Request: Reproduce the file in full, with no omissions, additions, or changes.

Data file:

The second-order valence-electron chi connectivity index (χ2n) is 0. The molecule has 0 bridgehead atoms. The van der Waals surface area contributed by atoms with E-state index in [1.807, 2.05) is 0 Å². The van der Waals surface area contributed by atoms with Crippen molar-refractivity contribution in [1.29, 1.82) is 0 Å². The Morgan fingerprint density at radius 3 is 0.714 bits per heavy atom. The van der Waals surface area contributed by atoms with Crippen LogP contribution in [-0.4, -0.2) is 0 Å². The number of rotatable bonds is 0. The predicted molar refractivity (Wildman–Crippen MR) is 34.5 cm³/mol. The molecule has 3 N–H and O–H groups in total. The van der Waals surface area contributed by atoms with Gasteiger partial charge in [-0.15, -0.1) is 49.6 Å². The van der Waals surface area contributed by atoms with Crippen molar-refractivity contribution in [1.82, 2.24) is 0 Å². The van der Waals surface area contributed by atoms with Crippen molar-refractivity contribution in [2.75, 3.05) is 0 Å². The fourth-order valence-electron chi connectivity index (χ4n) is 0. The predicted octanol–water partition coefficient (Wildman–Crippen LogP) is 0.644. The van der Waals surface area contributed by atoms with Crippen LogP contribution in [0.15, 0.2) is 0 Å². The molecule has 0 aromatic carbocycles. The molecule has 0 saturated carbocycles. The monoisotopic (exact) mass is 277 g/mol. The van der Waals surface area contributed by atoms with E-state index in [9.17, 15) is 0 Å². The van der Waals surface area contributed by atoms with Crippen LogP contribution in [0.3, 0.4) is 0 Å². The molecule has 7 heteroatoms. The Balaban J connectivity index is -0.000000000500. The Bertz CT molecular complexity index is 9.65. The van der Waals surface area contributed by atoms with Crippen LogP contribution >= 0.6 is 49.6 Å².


The second-order valence-electron chi connectivity index (χ2n) is 0. The molecule has 0 bridgehead atoms. The van der Waals surface area contributed by atoms with E-state index in [1.807, 2.05) is 0 Å². The van der Waals surface area contributed by atoms with Crippen molar-refractivity contribution in [1.29, 1.82) is 0 Å². The Morgan fingerprint density at radius 3 is 0.714 bits per heavy atom. The van der Waals surface area contributed by atoms with Crippen LogP contribution in [-0.4, -0.2) is 0 Å². The number of rotatable bonds is 0. The predicted molar refractivity (Wildman–Crippen MR) is 34.5 cm³/mol. The molecule has 3 N–H and O–H groups in total. The van der Waals surface area contributed by atoms with Gasteiger partial charge in [-0.15, -0.1) is 49.6 Å². The van der Waals surface area contributed by atoms with Crippen molar-refractivity contribution in [1.82, 2.24) is 0 Å². The van der Waals surface area contributed by atoms with Crippen molar-refractivity contribution in [2.75, 3.05) is 0 Å². The fourth-order valence-electron chi connectivity index (χ4n) is 0. The predicted octanol–water partition coefficient (Wildman–Crippen LogP) is 0.644. The van der Waals surface area contributed by atoms with Crippen LogP contribution in [0.15, 0.2) is 0 Å². The molecule has 0 aromatic carbocycles. The molecule has 0 saturated carbocycles. The monoisotopic (exact) mass is 277 g/mol. The van der Waals surface area contributed by atoms with E-state index in [9.17, 15) is 0 Å². The van der Waals surface area contributed by atoms with Crippen LogP contribution in [0.3, 0.4) is 0 Å². The molecule has 7 heteroatoms. The Balaban J connectivity index is -0.000000000500. The Bertz CT molecular complexity index is 9.65. The van der Waals surface area contributed by atoms with Crippen LogP contribution >= 0.6 is 49.6 Å².